Thai Party Backed by Ex-Premier Thaksin to Unveil New Coalition After Dumping Move Forward

Thailand’s parliament suspended plans to hold a vote Friday to select a prime minister, prolonging a political stalemate that’s kept investors on edge since the May election.

(Bloomberg) — Thailand’s parliament suspended plans to hold a vote Friday to select a prime minister, prolonging a political stalemate that’s kept investors on edge since the May election. 

The vote was postponed after the nation’s Constitutional Court said it needed more time to review a petition against a parliament move last month to bar pro-democracy leader Pita Limjaroenrat from renewing his nomination for prime minister after failing in a previous bid.

The parliament will set a new date for premier vote after the court decides on the legal challenge on Aug. 16, House Speaker Wan Muhamad Noor Matha told reporters in Bangkok on Thursday.

The baht extended losses to as much as 0.8%, the biggest decliner among major Asian currencies, while the benchmark stock index ended the morning session 0.7% lower on concerns about a prolonged impasse.

The delay of the vote came hours before Pheu Thai Party was due to unveil a new coalition that will nominate Srettha Thavisin, a property tycoon, as its prime minister candidate. The party, linked to former premier Thaksin Shinawatra, has parted ways with first-placed Move Forward as it looks to secure Srettha’s win. It needs the support of the majority of 750 lawmakers, including those in the military-appointed Senate. 

Conservative parties such as Bhumjaithai and Palang Pracharath are expected to join the new coalition and their inclusion would boost support for Srettha’s nomination in the 500-member House of Representatives. His win depends on the Senate, which blocked Move Forward’s leader Pita Limjaroenrat from the top office due to his party’s election pledge to amend a controversial royal insult law.  

Investors are counting on a Srettha victory to help break the political gridlock that’s roiled Thailand’s financial markets since the May 14 election. While stocks and the baht have rallied in recent weeks to recoup some of the post-election losses, foreign funds remain net sellers of about $3.5 billion of stocks this year. 

The market outlook is expected to brighten with a Pheu Thai-led government, as analysts including Rakpong Chaisuparakul from KGI Securities view its policies as more investor-friendly. In comparison, Move Forward had campaigned to curb business influence. Stocks linked to a couple of Thailand’s tycoons such as Advanced Info Service Pcl, Gulf Energy Development Pcl and True Corp. Pcl have erased most of their losses since the May election.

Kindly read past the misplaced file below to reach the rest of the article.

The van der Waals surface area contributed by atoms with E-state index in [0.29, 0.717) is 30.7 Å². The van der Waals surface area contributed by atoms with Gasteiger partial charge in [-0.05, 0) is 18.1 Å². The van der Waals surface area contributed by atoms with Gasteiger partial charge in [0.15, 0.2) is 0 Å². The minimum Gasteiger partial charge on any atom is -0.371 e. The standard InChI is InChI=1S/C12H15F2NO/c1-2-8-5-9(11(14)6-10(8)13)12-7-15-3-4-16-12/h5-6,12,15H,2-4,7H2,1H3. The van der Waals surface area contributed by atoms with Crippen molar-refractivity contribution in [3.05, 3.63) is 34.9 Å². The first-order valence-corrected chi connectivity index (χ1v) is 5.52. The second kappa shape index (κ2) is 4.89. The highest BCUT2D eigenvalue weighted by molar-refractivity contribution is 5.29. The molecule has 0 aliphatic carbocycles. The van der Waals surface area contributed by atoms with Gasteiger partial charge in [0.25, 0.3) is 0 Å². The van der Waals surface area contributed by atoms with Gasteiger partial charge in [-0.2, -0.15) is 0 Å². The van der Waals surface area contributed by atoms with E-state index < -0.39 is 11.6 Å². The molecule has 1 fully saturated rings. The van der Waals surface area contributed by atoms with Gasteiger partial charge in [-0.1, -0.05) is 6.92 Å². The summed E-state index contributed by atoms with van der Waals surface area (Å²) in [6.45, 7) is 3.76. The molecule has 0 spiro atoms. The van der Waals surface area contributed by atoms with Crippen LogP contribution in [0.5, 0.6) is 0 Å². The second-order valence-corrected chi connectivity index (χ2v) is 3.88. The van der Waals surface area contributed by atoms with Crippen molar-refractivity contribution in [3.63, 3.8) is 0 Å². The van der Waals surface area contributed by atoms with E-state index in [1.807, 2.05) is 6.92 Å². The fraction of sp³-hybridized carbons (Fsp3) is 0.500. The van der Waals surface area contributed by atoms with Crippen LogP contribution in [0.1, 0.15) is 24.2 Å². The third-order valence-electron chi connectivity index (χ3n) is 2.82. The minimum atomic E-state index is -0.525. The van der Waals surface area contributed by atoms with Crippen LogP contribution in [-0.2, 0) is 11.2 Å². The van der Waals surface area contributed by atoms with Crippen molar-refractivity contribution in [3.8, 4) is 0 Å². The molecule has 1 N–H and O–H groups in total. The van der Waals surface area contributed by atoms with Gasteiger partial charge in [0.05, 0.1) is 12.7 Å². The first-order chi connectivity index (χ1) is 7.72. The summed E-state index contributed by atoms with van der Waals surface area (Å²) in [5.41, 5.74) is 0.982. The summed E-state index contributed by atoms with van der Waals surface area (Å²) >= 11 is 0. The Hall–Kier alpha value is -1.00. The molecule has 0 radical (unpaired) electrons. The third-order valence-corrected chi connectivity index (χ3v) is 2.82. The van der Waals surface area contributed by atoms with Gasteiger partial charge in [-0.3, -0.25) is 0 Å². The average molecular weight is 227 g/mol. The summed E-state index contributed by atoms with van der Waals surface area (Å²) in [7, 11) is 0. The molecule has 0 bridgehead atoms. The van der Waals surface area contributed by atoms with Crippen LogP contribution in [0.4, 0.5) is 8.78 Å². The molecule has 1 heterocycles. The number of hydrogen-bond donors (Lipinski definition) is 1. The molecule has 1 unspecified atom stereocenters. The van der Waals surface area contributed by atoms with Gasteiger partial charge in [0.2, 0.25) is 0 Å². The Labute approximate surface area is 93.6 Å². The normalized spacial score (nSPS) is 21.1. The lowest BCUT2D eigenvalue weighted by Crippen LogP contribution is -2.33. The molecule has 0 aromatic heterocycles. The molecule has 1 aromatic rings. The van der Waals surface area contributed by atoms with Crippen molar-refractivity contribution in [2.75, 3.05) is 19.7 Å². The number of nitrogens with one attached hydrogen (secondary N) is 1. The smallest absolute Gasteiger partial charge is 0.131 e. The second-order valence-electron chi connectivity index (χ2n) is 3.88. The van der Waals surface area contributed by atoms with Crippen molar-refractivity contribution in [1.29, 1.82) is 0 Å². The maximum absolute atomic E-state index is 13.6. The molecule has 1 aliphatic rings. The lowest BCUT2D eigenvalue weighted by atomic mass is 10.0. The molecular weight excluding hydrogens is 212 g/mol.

Thaksin’s Homecoming

Move Forward’s Pita, who previously headed a coalition backed by 312 lawmakers in the elected house, failed on July 13 to muster the votes needed to become premier, while a second attempt a week later was blocked by pro-establishment lawmakers.

Pheu Thai, which won the most number of seats in every national election over the last two decades, is under pressure to form the next government ahead of Thaksin’s planned return from 15 years of self-exile next week. The party has also two other prime minister candidates in reserve: Thaksin’s youngest daughter, Paetongtarn Shinawatra, and former attorney-general Chaikasem Nitisiri. 

Yuttaporn Issarachai, a political scientist at Sukhothai Thammathirat Open University, said this would be Pheu Thai’s last chance to lead a government as it is losing its support base to the more progressive Move Forward. 

“Thaksin’s homecoming plays a big part in the necessity for Pheu Thai to be in the government after nine years,” Yuttaporn said. “Now is their final chance to seize this opportunity. Pheu Thai no longer has a monopoly on the pro-democracy ballots.”

Move Forward won 151 seats in the election after sweeping Bangkok, a traditional battleground between Pheu Thai and conservative rivals, and about 39% of the popular vote. However, its pledge to amend the royal insult law also known as Article 112, which comes with jail terms, and a push to reform the military, have riled the senators.

Pheu Thai will have to contend with protests from its supporters and Move Forward followers if it ties up with any of the military-backed parties. Srettha and Paetongtarn had earlier vowed not to ally with groups backed by outgoing premier Prayuth Chan-Ocha and Prawit Wongsuwan, who were behind the 2014 coup that ousted a government of Thaksin’s sister Yingluck Shinawatra. 

Even if a prime minister is endorsed by the parliament, political turmoil may still remain, according to Tim Leelahaphan, a Bangkok-based economist at Standard Chartered Bank Plc. 

“It may take a couple of months for the political noise to gradually decline,” he said.

–With assistance from Anuchit Nguyen and Niluksi Koswanage.

(Recasts with PM vote cancellation.)

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